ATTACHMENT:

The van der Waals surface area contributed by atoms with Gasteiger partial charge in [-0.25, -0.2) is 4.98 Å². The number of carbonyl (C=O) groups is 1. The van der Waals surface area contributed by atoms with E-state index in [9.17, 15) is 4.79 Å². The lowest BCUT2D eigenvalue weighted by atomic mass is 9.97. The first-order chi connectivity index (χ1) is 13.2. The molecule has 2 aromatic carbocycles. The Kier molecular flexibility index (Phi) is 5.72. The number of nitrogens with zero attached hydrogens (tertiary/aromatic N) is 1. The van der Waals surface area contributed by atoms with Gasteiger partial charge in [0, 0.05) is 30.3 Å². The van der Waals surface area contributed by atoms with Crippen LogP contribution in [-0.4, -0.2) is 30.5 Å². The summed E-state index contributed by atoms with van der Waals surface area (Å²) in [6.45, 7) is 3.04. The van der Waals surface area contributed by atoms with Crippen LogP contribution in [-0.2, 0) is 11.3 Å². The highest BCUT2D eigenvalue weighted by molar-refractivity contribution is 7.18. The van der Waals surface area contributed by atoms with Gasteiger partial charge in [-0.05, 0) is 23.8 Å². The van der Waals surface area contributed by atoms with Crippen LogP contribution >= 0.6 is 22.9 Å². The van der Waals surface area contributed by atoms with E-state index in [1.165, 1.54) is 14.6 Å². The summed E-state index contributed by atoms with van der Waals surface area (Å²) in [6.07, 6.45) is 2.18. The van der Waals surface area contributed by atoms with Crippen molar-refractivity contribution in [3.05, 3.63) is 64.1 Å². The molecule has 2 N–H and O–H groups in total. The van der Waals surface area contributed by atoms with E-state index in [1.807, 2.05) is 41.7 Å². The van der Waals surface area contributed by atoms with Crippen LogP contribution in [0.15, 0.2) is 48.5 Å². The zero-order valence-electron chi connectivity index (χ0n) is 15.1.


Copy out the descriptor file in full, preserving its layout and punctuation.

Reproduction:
The van der Waals surface area contributed by atoms with Gasteiger partial charge in [-0.25, -0.2) is 4.98 Å². The number of carbonyl (C=O) groups is 1. The van der Waals surface area contributed by atoms with E-state index in [9.17, 15) is 4.79 Å². The lowest BCUT2D eigenvalue weighted by atomic mass is 9.97. The first-order chi connectivity index (χ1) is 13.2. The molecule has 2 aromatic carbocycles. The Kier molecular flexibility index (Phi) is 5.72. The number of nitrogens with zero attached hydrogens (tertiary/aromatic N) is 1. The van der Waals surface area contributed by atoms with Gasteiger partial charge in [0, 0.05) is 30.3 Å². The van der Waals surface area contributed by atoms with Crippen LogP contribution in [-0.4, -0.2) is 30.5 Å². The summed E-state index contributed by atoms with van der Waals surface area (Å²) in [6.45, 7) is 3.04. The van der Waals surface area contributed by atoms with Crippen LogP contribution in [-0.2, 0) is 11.3 Å². The highest BCUT2D eigenvalue weighted by molar-refractivity contribution is 7.18. The van der Waals surface area contributed by atoms with Gasteiger partial charge in [-0.05, 0) is 23.8 Å². The van der Waals surface area contributed by atoms with Crippen LogP contribution >= 0.6 is 22.9 Å². The van der Waals surface area contributed by atoms with E-state index in [1.165, 1.54) is 14.6 Å². The summed E-state index contributed by atoms with van der Waals surface area (Å²) in [6.07, 6.45) is 2.18. The van der Waals surface area contributed by atoms with Crippen molar-refractivity contribution in [3.05, 3.63) is 64.1 Å². The molecule has 2 N–H and O–H groups in total. The van der Waals surface area contributed by atoms with E-state index in [1.807, 2.05) is 41.7 Å². The van der Waals surface area contributed by atoms with Crippen LogP contribution in [0.15, 0.2) is 48.5 Å². The zero-order valence-electron chi connectivity index (χ0n) is 15.1.